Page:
Children who inhaled toxic dust, fumes during 9/11 attack at heart disease risk

Long-term danger may stem from exposure to certain perfluoroalkyl substances (PFAS) – chemicals released into the air as electronics and furniture burned in the disaster, researchers said.

Children who inhaled toxic dust, fumes during 9/11 attack at heart disease risk

New Delhi: September 11, 2001 is a day that still sends a chill down the spine – one of the worst terror attacks the world has seen – when terrorists rammed two airplanes straight into the twin towers in the US.

Within an hour and 42 minutes, both 110-story towers collapsed, with debris and the resulting fires causing partial or complete collapse of all other buildings in the World Trade Center complex, including the 47-story 7 World Trade Center tower, as well as significant damage to ten other large surrounding structures.

Thousands of people lost their lives and those who survived are still suffering as a result of the cloud of toxic debris they were exposed to and fumes that were inhaled.

A study has now shown that children who were exposed to the toxic debris during the attack, show early signs of risk for future heart disease.

Researchers from New York University (NYU) in the US analysed blood tests of 308 children, 123 of whom may have come in direct contact with the dust on 9/11.

They found that children with higher blood levels of the chemicals known to be in the dust had elevated levels of artery-hardening fats in their blood.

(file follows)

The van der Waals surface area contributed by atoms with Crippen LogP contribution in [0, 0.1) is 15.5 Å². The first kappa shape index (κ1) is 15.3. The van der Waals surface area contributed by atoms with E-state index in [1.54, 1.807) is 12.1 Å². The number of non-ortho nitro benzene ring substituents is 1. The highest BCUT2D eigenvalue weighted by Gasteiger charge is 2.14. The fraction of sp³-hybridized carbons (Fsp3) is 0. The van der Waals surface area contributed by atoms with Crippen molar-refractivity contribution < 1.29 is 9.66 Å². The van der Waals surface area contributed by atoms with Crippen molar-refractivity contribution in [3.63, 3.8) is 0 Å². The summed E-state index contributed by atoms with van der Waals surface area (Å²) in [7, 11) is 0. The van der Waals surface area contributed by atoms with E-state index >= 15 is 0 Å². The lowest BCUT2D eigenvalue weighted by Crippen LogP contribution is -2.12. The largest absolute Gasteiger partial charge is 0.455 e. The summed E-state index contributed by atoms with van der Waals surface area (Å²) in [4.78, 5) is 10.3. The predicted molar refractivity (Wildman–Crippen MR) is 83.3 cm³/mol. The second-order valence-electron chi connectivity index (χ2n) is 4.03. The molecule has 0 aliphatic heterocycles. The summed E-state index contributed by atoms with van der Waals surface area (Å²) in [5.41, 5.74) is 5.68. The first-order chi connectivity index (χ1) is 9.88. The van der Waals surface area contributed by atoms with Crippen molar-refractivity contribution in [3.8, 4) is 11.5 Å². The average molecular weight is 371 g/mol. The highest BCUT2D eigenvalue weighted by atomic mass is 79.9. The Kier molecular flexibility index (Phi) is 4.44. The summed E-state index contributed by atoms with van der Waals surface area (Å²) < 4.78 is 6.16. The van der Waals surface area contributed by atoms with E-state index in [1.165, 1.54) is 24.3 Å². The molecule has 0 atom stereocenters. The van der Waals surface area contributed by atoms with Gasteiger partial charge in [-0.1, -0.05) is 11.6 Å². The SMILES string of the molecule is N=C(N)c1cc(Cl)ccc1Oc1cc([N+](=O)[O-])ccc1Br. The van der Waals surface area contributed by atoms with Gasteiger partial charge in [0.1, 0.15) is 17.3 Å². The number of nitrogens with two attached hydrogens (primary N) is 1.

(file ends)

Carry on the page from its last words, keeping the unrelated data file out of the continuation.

Children who were more likely to be exposed to the dust, mostly young adults now, were enrollees in the World Trade Center Health Registry (WTCHR), which is helping to track the physical and mental health, through annual check-ups, of nearly 2,900 children who either lived or attended school in Lower Manhattan on 9/11.

Long-term danger may stem from exposure to certain perfluoroalkyl substances (PFAS) – chemicals released into the air as electronics and furniture burned in the disaster, researchers said.

These include perfluorooctanoic acid (PFOA), widely used to make plastics more flexible until its health effects, including lower-than-normal birthweights and brain damage, led US manufacturers to stop using it in 2014, they said.

Among the latest study's results was that roughly every threefold increase in blood PFOA levels was tied to an average nine per cent to 15 per cent increase in blood fats.

Raised fat levels in the blood, especially low-density lipoprotein (LDL) cholesterol, are known risk factors for heart disease and can if left unchecked lead to blood vessel blockages and heart attack.

Fortunately, these very early signs of cardiovascular risk can generally be addressed by diet, weight control, and exercise, said Leonardo Trasande an associate professor at NYU.

The study was published in the journal Environment International online.

(With PTI inputs)

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